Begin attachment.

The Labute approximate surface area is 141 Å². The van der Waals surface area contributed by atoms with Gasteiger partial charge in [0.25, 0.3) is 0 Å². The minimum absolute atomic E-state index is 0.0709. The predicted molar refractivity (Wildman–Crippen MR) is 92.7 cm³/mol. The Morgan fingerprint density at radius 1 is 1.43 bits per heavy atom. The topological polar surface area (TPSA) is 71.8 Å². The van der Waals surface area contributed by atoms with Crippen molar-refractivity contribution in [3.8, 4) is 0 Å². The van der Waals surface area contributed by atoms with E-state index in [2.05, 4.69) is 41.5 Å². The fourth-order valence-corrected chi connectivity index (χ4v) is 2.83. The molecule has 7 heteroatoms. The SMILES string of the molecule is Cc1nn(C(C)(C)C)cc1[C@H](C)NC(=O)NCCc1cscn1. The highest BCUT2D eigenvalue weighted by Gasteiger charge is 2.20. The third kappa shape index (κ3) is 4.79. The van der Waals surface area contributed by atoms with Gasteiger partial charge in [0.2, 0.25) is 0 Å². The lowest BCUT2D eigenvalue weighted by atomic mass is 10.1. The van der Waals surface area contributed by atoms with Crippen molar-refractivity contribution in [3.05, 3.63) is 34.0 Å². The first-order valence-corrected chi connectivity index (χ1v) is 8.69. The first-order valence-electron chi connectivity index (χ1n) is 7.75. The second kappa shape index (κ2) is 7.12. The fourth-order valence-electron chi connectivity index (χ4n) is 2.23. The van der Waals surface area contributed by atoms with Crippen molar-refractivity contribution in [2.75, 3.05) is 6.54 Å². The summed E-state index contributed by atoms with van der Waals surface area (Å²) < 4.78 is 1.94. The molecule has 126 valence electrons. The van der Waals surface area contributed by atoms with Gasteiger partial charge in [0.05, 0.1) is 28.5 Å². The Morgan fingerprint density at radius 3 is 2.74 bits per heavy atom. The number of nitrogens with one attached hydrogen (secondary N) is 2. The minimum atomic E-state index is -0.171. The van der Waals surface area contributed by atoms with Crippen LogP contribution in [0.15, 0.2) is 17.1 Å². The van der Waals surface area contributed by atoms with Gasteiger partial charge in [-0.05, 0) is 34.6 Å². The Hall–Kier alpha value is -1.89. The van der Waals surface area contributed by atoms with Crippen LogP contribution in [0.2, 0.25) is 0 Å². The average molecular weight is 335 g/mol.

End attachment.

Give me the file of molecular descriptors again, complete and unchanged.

The Labute approximate surface area is 141 Å². The van der Waals surface area contributed by atoms with Gasteiger partial charge in [0.25, 0.3) is 0 Å². The minimum absolute atomic E-state index is 0.0709. The predicted molar refractivity (Wildman–Crippen MR) is 92.7 cm³/mol. The Morgan fingerprint density at radius 1 is 1.43 bits per heavy atom. The topological polar surface area (TPSA) is 71.8 Å². The van der Waals surface area contributed by atoms with Crippen molar-refractivity contribution in [3.8, 4) is 0 Å². The van der Waals surface area contributed by atoms with E-state index in [2.05, 4.69) is 41.5 Å². The fourth-order valence-corrected chi connectivity index (χ4v) is 2.83. The molecule has 7 heteroatoms. The SMILES string of the molecule is Cc1nn(C(C)(C)C)cc1[C@H](C)NC(=O)NCCc1cscn1. The highest BCUT2D eigenvalue weighted by Gasteiger charge is 2.20. The third kappa shape index (κ3) is 4.79. The van der Waals surface area contributed by atoms with Gasteiger partial charge in [0.2, 0.25) is 0 Å². The lowest BCUT2D eigenvalue weighted by atomic mass is 10.1. The van der Waals surface area contributed by atoms with Crippen molar-refractivity contribution in [3.05, 3.63) is 34.0 Å². The first-order valence-corrected chi connectivity index (χ1v) is 8.69. The first-order valence-electron chi connectivity index (χ1n) is 7.75. The second kappa shape index (κ2) is 7.12. The fourth-order valence-electron chi connectivity index (χ4n) is 2.23. The van der Waals surface area contributed by atoms with Crippen molar-refractivity contribution in [2.75, 3.05) is 6.54 Å². The summed E-state index contributed by atoms with van der Waals surface area (Å²) < 4.78 is 1.94. The molecule has 126 valence electrons. The van der Waals surface area contributed by atoms with Gasteiger partial charge in [0.05, 0.1) is 28.5 Å². The Morgan fingerprint density at radius 3 is 2.74 bits per heavy atom. The number of nitrogens with one attached hydrogen (secondary N) is 2. The minimum atomic E-state index is -0.171. The van der Waals surface area contributed by atoms with Crippen LogP contribution in [0.15, 0.2) is 17.1 Å². The van der Waals surface area contributed by atoms with Gasteiger partial charge in [-0.05, 0) is 34.6 Å². The Hall–Kier alpha value is -1.89. The van der Waals surface area contributed by atoms with Crippen LogP contribution in [0.2, 0.25) is 0 Å². The average molecular weight is 335 g/mol.